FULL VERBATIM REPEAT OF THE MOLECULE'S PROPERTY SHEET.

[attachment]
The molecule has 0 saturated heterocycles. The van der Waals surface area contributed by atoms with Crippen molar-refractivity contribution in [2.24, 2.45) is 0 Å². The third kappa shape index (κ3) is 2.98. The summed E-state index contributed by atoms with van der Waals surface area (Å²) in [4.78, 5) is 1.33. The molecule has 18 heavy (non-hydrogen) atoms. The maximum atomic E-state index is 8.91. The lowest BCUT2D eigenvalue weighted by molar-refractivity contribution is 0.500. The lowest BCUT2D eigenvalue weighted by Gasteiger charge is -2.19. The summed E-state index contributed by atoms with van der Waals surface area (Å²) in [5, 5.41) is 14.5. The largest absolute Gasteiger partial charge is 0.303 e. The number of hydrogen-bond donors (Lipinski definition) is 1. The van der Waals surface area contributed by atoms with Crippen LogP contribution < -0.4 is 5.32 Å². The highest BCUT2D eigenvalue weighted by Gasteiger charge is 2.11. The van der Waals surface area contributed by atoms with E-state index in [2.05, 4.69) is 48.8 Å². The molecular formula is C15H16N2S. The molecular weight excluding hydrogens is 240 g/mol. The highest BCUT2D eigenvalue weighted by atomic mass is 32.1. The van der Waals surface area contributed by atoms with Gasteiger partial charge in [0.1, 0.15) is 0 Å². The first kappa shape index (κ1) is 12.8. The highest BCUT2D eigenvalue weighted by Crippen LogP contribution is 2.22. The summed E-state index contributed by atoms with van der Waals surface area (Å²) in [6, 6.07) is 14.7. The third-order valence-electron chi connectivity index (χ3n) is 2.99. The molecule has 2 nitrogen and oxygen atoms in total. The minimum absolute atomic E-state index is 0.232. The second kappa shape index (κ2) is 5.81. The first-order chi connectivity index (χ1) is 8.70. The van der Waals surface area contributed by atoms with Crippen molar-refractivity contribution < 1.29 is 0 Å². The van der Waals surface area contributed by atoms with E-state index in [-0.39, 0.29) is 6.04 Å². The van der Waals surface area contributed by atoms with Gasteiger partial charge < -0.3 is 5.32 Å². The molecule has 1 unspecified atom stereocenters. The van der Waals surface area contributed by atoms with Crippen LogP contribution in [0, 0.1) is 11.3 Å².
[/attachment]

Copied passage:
The molecule has 0 saturated heterocycles. The van der Waals surface area contributed by atoms with Crippen molar-refractivity contribution in [2.24, 2.45) is 0 Å². The third kappa shape index (κ3) is 2.98. The summed E-state index contributed by atoms with van der Waals surface area (Å²) in [4.78, 5) is 1.33. The molecule has 18 heavy (non-hydrogen) atoms. The maximum atomic E-state index is 8.91. The lowest BCUT2D eigenvalue weighted by molar-refractivity contribution is 0.500. The lowest BCUT2D eigenvalue weighted by Gasteiger charge is -2.19. The summed E-state index contributed by atoms with van der Waals surface area (Å²) in [5, 5.41) is 14.5. The largest absolute Gasteiger partial charge is 0.303 e. The number of hydrogen-bond donors (Lipinski definition) is 1. The van der Waals surface area contributed by atoms with Crippen LogP contribution < -0.4 is 5.32 Å². The highest BCUT2D eigenvalue weighted by Gasteiger charge is 2.11. The van der Waals surface area contributed by atoms with E-state index in [2.05, 4.69) is 48.8 Å². The molecular formula is C15H16N2S. The molecular weight excluding hydrogens is 240 g/mol. The highest BCUT2D eigenvalue weighted by atomic mass is 32.1. The van der Waals surface area contributed by atoms with Gasteiger partial charge in [0.1, 0.15) is 0 Å². The first kappa shape index (κ1) is 12.8. The highest BCUT2D eigenvalue weighted by Crippen LogP contribution is 2.22. The summed E-state index contributed by atoms with van der Waals surface area (Å²) in [6, 6.07) is 14.7. The third-order valence-electron chi connectivity index (χ3n) is 2.99. The molecule has 2 nitrogen and oxygen atoms in total. The minimum absolute atomic E-state index is 0.232. The second kappa shape index (κ2) is 5.81. The first-order chi connectivity index (χ1) is 8.70. The van der Waals surface area contributed by atoms with Crippen molar-refractivity contribution < 1.29 is 0 Å². The van der Waals surface area contributed by atoms with E-state index in [-0.39, 0.29) is 6.04 Å². The van der Waals surface area contributed by atoms with Gasteiger partial charge < -0.3 is 5.32 Å². The molecule has 1 unspecified atom stereocenters. The van der Waals surface area contributed by atoms with Crippen LogP contribution in [0, 0.1) is 11.3 Å².